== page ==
So how did Beats by Dr. Dre, a headphones brand, beat the ban? They were everywhere in the Olympics. Every time you tuned in, athletes were wearing them. Every time you looked online, people were talking about Beats.
Ambushes require audacious thinking

They took a look at the Olympics from a different angle and realised that many of the athletes needed to focus whilst warming up and wore headphones to drown out the noise. So they created custom national headsets in the colours of all of the competing teams and provided them free.

Ambushes require meticulous planning

They then thought about consumers and built a campaign that wasn’t about the headphones. It was about the consumer expressing themselves through the headphones: “Everybody has something that makes them one-of-a-kind #showyourcolor.” And they built everything around the #showyourcolor theme.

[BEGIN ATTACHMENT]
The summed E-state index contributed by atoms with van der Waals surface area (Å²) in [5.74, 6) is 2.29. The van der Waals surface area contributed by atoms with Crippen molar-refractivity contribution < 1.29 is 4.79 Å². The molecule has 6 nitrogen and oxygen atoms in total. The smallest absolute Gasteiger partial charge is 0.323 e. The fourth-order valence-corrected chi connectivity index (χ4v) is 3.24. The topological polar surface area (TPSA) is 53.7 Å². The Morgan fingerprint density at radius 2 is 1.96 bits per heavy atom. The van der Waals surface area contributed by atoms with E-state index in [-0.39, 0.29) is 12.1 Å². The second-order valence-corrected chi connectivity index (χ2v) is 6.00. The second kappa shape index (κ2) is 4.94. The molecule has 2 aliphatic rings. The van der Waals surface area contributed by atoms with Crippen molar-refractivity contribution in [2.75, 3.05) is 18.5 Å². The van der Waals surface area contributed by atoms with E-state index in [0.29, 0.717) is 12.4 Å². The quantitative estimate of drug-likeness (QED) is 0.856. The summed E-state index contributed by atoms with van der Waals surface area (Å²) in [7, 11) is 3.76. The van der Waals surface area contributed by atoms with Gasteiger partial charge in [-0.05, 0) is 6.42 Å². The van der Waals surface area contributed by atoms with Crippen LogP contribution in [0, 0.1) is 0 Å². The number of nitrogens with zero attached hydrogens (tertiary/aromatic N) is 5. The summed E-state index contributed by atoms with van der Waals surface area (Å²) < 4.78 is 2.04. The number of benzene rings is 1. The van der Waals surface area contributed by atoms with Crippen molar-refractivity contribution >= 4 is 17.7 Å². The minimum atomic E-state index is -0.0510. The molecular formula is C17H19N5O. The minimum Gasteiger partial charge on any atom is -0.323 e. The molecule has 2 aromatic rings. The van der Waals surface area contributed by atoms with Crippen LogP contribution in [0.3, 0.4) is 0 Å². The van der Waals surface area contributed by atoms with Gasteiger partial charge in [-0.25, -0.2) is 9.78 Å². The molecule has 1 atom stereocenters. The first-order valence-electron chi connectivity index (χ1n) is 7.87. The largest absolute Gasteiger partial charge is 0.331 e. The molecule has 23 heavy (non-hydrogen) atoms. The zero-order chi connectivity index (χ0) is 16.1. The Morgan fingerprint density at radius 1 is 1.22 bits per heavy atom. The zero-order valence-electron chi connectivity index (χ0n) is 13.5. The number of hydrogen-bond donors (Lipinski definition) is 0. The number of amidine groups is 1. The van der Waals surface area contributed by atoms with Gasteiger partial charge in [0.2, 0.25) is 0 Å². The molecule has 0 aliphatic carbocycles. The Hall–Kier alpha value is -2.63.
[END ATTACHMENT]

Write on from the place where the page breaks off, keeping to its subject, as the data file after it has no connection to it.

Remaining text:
Ambushes require timing

And then like any good ambush, they waited. Athletes started wearing the headphones with very visible colours when warming up, a time when they were still enough for the cameras to be on them. It worked!!

And it spread from athletes to consumers. You couldn’t miss it. Samsung may have been the official sponsor, but Beats owned the better insight and better story. And to add insult to injury for the official sponsors the IOC endorsed the approach “There is a difference between someone using equipment with a logo and someone promoting a brand”.